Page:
The National Cycling Participation Survey
Cycling in the ACT is not becoming more common for any gender or age group.
Separation of cyclists and motor vehicles is recommended on busy roads or speeds greater than 50km/h.
Coppins Crossing Road is an example of a popular Canberra road without bike lanes. As today is our unofficial bike lane day, it is worth a closer look.
Planning big by starting small.
Motor vehicles and cyclists are best kept separate.
Perception of safety is important to cycling.
The ACT Active Travel Routes Network lingo is confusing. Here is a first change management attempt to clarify what it means.
We are warned of the dangers of roads from an early age, but few would know just how dangerous a car driving at the 50 km/h in a local street can be. At 50 km/h there is a low chance of a struck pedestrian or cyclist surviving. Austroads recommends lowering speed limits.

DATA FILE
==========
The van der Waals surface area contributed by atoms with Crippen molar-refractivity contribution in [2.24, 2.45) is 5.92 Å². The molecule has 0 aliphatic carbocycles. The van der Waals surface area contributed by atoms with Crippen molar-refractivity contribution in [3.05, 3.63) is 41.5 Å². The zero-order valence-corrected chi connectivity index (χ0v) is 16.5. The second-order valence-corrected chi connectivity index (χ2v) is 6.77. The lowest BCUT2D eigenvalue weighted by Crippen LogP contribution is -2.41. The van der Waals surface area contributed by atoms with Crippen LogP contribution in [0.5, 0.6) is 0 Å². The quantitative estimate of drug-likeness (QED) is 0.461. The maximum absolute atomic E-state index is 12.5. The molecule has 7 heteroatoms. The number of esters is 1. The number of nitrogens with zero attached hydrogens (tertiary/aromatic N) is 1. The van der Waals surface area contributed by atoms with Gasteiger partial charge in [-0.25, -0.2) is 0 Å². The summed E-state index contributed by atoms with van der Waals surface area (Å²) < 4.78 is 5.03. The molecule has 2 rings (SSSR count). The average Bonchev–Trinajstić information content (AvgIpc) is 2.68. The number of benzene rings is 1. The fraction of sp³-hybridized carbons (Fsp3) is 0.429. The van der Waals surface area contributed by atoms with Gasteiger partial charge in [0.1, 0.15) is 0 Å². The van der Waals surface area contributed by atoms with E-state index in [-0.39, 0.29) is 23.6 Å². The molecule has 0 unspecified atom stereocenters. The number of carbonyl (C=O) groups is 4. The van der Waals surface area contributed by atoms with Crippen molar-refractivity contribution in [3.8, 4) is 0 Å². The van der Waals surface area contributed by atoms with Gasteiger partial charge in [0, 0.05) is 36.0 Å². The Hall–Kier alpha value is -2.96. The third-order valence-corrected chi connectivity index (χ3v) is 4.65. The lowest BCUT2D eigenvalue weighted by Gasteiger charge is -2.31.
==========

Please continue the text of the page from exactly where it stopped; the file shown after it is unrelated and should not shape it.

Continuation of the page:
Active travel is on everybody’s lips and is more than cycling. The ACT Government now has a standard for good cycling infrastructure. The standard holds much promise.
Coppins Crossing Road is currently a low-level crossing over the Molonglo River. Active travellers are hit the hardest when direct routes are lacking.
Several different materials are used to build paths in Canberra, but what is the cost of path construction. The per kilometre cost of bike paths is a small fraction of that of a dual-lane carriageway. This is an argument to spend more on paths but does not answer the question of the cost of path types.